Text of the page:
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What We Can Learn From


each animals

form (movement in water)


devices that can make work/human life








Bio Design:
Animal Inspired

Surface Drag and Swimsuits

Inspired by Shark Skin

- These tight fitting suits are

made out of a fabric which was
designed to mimic the properties of
a shark's skin by superimposing
vertical resin stripes.
- Swimsuits made with new fibers
and weaving techniques are produced
to cling tightly to the swimmer's
body and reduce drag as much as
possible. Research has shown that
such garments can reduce drag by 8%
over ordinary swimsuits

USA Takes the Viper as a Model

in Its Defense
- Dr. John Pearce studied the pit vipers.

- researchers discovered that pit viper's

search-and-destroy mechanism can be adapted
more widely to protect the country from enemy
- The snake's pit is a thin membrane rich

- serve as the model for USA Defense plane

515-Million-Year-Old Optic Design

- Andrew R. Parker and his colleagues
- how to greatly increase the efficiency of
solar absorbers and solar panels used to provide
energy for satellites.
- Work is currently under way to reduce the
angular reflection of infrared (heat) and other light
waves by mimicking the fly-eye structure.

- Most suitable for use in solar panel surfaces,

the fly-eye grating has also done away with the
necessity for expensive equipment to ensure that these
panels are always directly facing the Sun.

100% Efficient Light-Generating



chemical in the cell

fireflies greeny-yellow
tip of their abdomen.

that produce
light in the


enzyme that reacts with Luciferin

The beetle can turn the light on and off

by varying the amount of air entering its
cells from its breathing tubes.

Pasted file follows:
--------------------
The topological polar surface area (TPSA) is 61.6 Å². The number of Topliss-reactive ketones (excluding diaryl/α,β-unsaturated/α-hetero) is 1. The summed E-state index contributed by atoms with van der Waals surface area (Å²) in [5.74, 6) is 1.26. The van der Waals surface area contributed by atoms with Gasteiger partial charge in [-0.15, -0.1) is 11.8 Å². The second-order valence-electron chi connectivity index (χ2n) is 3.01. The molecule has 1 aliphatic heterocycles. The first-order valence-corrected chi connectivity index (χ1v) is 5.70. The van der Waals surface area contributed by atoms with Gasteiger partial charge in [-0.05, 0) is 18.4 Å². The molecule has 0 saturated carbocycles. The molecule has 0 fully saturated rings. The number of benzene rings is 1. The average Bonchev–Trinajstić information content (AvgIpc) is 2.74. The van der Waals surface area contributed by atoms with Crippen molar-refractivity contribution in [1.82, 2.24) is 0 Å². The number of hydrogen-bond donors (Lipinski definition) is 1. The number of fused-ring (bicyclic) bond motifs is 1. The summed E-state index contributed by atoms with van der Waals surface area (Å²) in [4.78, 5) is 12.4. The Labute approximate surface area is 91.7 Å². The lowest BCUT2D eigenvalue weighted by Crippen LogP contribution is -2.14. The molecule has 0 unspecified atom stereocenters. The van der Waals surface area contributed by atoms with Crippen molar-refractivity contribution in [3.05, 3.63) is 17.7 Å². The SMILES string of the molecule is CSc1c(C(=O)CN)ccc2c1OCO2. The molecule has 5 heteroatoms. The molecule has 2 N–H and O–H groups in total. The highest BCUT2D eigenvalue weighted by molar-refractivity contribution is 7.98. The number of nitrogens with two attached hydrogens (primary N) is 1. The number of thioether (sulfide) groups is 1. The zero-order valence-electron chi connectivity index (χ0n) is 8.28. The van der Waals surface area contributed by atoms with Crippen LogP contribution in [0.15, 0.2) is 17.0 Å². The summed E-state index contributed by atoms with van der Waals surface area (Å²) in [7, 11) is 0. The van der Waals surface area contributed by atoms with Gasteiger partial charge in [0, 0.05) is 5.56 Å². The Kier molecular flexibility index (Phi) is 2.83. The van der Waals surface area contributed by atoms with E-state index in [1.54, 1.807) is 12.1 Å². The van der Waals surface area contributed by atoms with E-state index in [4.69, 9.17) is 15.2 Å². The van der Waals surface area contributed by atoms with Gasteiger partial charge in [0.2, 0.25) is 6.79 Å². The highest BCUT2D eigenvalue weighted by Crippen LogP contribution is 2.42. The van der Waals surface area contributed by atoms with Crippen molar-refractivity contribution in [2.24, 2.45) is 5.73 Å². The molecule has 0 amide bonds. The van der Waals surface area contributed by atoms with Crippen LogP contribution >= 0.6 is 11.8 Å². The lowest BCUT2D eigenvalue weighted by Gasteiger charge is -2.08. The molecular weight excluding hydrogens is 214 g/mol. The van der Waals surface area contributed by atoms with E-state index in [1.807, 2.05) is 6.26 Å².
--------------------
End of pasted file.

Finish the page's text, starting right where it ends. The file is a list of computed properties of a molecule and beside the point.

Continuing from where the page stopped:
A normal household bulb has a productivity

level of 10%, the other 90% of the energy
being wasted as heat compared to fireflies
with 100% energy produce light

A Solution to Traffic Problems

from Locusts!

Locusts never collide with one another led to the

opening of a whole new scientific horizon

Experiments determined that locusts send out an

electronic signal to any body approaching them to
identify that body's location, and then change

This behavior of locusts is being studied that might

be the solution for heavy traffics


and Clothes
that Change Color

- chameleon can camouflage

itself at a speed that quite amazes
- Massachusetts Institute of
Technology (MIT), USA, is aimed at
making clothes, bags and shoes able
to change colors the same way as
the chameleon does
- by the newly discovered fiber,
clothes with ability to change
colors and patterns in seconds by
means of a switch on the pack is
envisioned by researchers


A Fully-Fledged Water
Capturing Unit

- the stenocara's water capture system is

basically a special feature in its back where the
surface is covered in tiny bumps.
- the surface of the regions between each bump
is wax-coated tpyet the bumps themselves are wax
free which lets them collect water productively.
-they extract water vapor from the air which is
rare because the desert evaporates the droplets
almost immediately due to heat and wind. But due
to its unique design the droplets form on the
wings of the stenocara and and the droplets slide
to the beetles mouth
- after further examination on the beetle
scientist have establishednthabit is a perfect
water trapping model


Flight Methods as a Model for

High-Speed Trains

Bullet Train Has a Nose

Like a Kingfisher Beak

The kingfisher dives into the water from

the air without making a splash, mostly
thanks to its highly efficiently-shaped

Eiji Nakatsu realized that the same

shape could solve Japans ultra-fast
bullet trains, which created a loud
booming sound like a thunder clap whenever
they exited a tunnel.

The nose of the train was pushing air at

high speeds, creating a wall of wind that
not only made the loud sound, but also
slowed down the train.

The new, kingfisher-inspired train nose

eliminates this problem, making the trains
up to 20 percent more fuel efficient.

Owl Flight and High-Speed Train Noise

-owls make the least noise during flight(

this is because they're wings have small
toothed feathers called serrations)
-since owl's have serrations they form